During flu and cold season, one of the most frequent hygiene hints is hand washing.

Sounds simple, right? The problem is how to get people to follow that advice.

Research at UNCG reveals a practical solution, which has been published online in the American Journal of Public Health. The study will be published in the February issue of AJPH.

Ford-Eric-2009“There are simple changes to public environments, restrooms in particular, that can have a significant and positive impact on hand washing behavior,” said Dr. Eric W. Ford, a professor of healthcare in the Bryan School of Business and Economics at UNCG. “We found that the simple, visual cue of a paper towel being displayed increases both hand-washing rates and the use of soap.”

Here’s how the study was conducted:

Towel dispensers in public restrooms at UNCG were set to present a towel either with or without activation by users; the two modes were set to operate alternately for 10 weeks. Wireless sensors were used to record entry into bathrooms. Towel and soap consumption rates were checked weekly. There were 97,351 hand-washing opportunities across all restrooms.

The results: A visual cue can increase hand-washing compliance in public facilities. Towel use was 22.6 percent higher and soap use was 13.3 percent higher when the dispenser resented the towel without user activation than when activation was required.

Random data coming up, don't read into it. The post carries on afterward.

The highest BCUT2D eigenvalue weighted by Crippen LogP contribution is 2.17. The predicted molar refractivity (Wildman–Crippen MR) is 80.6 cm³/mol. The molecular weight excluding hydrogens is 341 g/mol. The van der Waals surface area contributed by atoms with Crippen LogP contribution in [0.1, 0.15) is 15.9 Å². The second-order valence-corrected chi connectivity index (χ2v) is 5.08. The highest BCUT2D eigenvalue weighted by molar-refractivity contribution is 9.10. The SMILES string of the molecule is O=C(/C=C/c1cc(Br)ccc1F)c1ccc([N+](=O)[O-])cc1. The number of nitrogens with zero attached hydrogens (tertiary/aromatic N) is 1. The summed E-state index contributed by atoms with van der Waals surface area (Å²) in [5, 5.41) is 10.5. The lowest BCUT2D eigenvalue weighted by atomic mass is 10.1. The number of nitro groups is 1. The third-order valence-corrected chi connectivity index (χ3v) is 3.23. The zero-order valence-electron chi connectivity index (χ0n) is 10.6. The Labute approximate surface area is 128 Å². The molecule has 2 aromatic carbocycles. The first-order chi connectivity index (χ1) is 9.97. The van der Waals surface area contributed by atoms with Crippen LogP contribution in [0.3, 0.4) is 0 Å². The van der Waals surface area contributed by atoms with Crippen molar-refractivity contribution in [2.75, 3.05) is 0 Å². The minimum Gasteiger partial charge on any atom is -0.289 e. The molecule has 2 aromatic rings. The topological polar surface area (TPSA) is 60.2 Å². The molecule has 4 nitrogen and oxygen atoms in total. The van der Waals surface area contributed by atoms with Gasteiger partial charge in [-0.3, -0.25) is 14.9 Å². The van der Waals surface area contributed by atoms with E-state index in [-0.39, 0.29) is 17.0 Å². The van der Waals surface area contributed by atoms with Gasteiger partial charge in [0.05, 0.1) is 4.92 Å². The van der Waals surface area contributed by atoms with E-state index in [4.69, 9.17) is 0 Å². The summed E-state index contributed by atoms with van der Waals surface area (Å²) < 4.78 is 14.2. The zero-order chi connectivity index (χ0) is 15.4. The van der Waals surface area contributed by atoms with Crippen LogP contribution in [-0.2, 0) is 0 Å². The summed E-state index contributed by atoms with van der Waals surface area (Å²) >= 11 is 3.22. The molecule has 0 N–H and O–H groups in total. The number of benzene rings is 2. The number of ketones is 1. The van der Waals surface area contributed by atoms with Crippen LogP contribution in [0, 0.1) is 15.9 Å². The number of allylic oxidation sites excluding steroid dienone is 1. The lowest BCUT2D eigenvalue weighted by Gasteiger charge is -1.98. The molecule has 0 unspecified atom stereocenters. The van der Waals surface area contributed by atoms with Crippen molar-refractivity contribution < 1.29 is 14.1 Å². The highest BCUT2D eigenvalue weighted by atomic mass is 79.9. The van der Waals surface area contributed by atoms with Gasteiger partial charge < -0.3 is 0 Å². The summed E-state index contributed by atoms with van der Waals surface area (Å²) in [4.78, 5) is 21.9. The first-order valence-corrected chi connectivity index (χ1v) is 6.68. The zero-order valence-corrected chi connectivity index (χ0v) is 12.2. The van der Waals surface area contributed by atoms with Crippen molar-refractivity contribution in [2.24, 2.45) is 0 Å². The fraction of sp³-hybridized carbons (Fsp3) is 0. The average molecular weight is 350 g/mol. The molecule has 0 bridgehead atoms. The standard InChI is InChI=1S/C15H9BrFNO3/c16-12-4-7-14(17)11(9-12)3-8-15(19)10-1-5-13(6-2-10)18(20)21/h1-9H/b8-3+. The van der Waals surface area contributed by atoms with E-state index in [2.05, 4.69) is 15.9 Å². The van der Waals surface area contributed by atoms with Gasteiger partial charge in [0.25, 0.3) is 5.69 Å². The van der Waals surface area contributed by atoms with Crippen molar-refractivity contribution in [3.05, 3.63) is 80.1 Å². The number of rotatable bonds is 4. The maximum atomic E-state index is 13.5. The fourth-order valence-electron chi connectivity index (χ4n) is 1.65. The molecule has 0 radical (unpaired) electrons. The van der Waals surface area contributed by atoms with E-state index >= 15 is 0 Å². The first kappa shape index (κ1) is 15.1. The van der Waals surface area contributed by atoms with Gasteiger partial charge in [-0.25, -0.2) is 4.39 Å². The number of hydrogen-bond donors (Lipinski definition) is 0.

“It’s so simple that it seems almost intuitive, but the most important study implication is that public facility managers can easily and inexpensively improve the public health of the communities that they serve,”said Ford.

It’s an important health issue, Ford said, noting that statistics on hospital infection rates show that in the U.S., deaths from flu-related causes have ranged from 3,000 to 49,000 over the years.

The research grew out of UNCG’s sustainability committee, which posed the question, “Does saving towels come at the expense of good hand hygiene?” The study was funded by the Bryan School and was conducted in the spring of 2012.

Ford was the study’s principal investigator. Brian Boyer, who was earning a master’s of public health during the study, managed data collection and entry from the sites. Colleagues who helped with the study design and analysis were Timothy R. Huerta of the Ohio State University College of Medicine and Nir Menachemi of the School of Public Health at the University of Alabama Birmingham.

Story by Steve Gilliam, University Relations